By Anand Philar
Bangalore, Indian middle-order revelled in summer sunshine as the home team overcame a shaky start to post 283 for five at stumps in reply to New Zealand’s first innings total of 365 on the second day of the second cricket Test here Saturday.
After losing four wickets, including those of Virender Sehwag (43) and maestro Sachin Tendulkar (17) for 80, India recovered on the backs of Virat Kohli (93 batting), Suresh Raina (55) and skipper Mahendra Singh Dhoni (46 batting).
For the Kiwis, it was heartbreak after making early inroads into the Indian line-up through seamers Tim Southee (3 for 35) and Doug Bracewell (2 for 66) only to let the hosts off the hook even as a few other edges landed short of the fielders.
The 23-year old Southee was the pick of the bowlers while Bracewell scalped a couple — those of Sehwag and Tendulkar in five balls after lunch — sending shivers down the Indian spine, but with the pitch rolling out well in bright sunshine, the Indian batting prospered.
Kohli, in sight of his second century in 10 Tests, yet again showcased his growing maturity to play yet another fine knock while another youngster, Raina also came good though he failed to convert a good start.
The start of the Indian response was rather tepid and uncertain as neither Sehwag nor Gautam Gambhir (2) looked the part in conditions that aided swing and movement off the deck.
Gambhir, dropped in the slips the previous over by Brendon McCullum, departed, bowled by Southee whose in-coming delivery clipped the off-bail. Cheteshwar Pujara (9) also did not look settled and was tempted into hooking Southee to square-leg where Trent Boult took an easy catch.
If India hoped that the Sehwag-Sachin partnership would flourish, then Bracewell denied such optimism with a two-over spell after lunch when he dismissed both in the space of five deliveries.
Sehwag, having hit the previous delivery to the square-leg boundary, flicked uppishly to Daniel Flynn at mid-wicket while in the next over, Tendulkar after a trademark straight driven four, was bowled through the gate off the next ball as India slid to 80 for four.
It brought Raina and Kohli together, and the two proceeded to carve the Kiwi bowling. Raina, in particular, was the more aggressive, smashing Bracewell for three consecutive boundaries while Kohli, after a sedate start, joined the run feast.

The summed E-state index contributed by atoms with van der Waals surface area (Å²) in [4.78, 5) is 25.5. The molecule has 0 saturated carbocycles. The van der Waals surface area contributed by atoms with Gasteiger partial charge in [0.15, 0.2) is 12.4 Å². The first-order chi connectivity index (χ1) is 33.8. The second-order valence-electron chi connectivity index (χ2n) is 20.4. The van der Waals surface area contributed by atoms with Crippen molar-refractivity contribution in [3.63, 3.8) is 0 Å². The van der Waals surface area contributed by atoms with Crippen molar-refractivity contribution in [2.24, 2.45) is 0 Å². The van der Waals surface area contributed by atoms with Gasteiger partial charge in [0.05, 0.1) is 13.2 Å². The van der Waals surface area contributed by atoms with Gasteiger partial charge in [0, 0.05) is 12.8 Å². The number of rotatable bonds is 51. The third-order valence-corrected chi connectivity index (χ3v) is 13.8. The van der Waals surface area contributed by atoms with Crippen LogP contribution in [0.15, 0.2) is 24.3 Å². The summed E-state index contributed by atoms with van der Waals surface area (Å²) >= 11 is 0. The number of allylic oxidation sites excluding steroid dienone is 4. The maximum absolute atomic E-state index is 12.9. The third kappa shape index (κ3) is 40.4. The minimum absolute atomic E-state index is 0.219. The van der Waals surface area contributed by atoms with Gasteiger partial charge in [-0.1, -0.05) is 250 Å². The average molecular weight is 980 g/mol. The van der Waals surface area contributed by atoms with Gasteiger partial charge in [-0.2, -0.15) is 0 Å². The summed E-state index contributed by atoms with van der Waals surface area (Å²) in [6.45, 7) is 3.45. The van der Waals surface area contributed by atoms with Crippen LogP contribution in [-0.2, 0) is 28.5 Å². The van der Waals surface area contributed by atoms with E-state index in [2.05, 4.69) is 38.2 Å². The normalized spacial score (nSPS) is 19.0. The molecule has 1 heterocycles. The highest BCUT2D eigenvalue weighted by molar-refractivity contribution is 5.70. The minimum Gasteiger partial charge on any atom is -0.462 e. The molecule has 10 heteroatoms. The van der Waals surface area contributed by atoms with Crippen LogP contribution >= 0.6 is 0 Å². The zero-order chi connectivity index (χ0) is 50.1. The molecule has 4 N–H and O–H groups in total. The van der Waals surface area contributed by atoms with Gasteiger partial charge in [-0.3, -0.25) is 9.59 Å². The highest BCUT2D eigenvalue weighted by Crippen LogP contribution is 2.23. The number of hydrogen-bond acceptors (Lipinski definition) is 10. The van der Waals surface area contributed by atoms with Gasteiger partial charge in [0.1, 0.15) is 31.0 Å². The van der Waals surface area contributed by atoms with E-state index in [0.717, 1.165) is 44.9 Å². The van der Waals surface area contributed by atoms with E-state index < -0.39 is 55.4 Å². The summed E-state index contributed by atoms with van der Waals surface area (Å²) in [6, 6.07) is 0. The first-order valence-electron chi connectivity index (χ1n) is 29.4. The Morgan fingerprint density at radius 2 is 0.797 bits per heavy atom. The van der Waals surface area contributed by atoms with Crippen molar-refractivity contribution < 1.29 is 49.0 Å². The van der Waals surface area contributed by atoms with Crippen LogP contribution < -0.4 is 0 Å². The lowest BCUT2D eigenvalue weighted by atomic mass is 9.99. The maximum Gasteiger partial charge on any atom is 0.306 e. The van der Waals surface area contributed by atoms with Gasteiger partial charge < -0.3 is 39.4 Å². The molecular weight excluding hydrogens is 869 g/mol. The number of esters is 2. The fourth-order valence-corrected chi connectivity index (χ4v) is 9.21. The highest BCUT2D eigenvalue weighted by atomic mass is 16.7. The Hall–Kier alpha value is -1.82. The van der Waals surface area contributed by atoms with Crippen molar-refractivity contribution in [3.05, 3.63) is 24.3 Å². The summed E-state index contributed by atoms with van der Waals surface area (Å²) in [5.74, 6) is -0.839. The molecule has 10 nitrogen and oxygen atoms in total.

The duo flourished as the Kiwi attack lost its earlier bite, though on occasions their tall seamers troubled the batsmen with steep bounce and movement. It was off-spinner Jeetan Patel who provided a lot of freedom as both Raina and Kohli took toll of his bowling.
The pair went for tea promising much more, but on resumption, Southee broke the partnership – that had put on 99 runs – by having Raina caught down the leg-side by the acrobatic ‘keeper Kruger van Wyk.
The advent of Dhoni triggered another flood of runs as the skipper slammed Patel for two consecutive sixes and Kohli, batting quite beautifully, notched his fifth half-century in 10 Tests with some eye-catching drives on both sides of the track that had eased up considerably in warm afternoon sunshine.
After the initial flurry of strokes, Dhoni and Kohli began a relatively quiet period of consolidation by eschewing risk while wearing down the bowlers who appeared increasingly despondent as the partnership grew in stature, putting on 104 runs for the unfinished sixth wicket by close.
Earlier, the Kiwi resistance folded up without a whimper after the early exit of van Wyk (71) who added just eight runs to his overnight score when he edged Zaheer to Raina in the slips.
At the other end, Bracewell (43), who had put on 99 runs for the seventh wicket with van Wyk, too departed while backing up and caught outside the crease when Southee’s push ricocheted on to the stumps off Zaheer.
The end came soon after as Patel (0) lasted a mere two balls, slashing Yadav to third man Gambhir and Southee (17) was the last man out, trapped leg before by Ojha.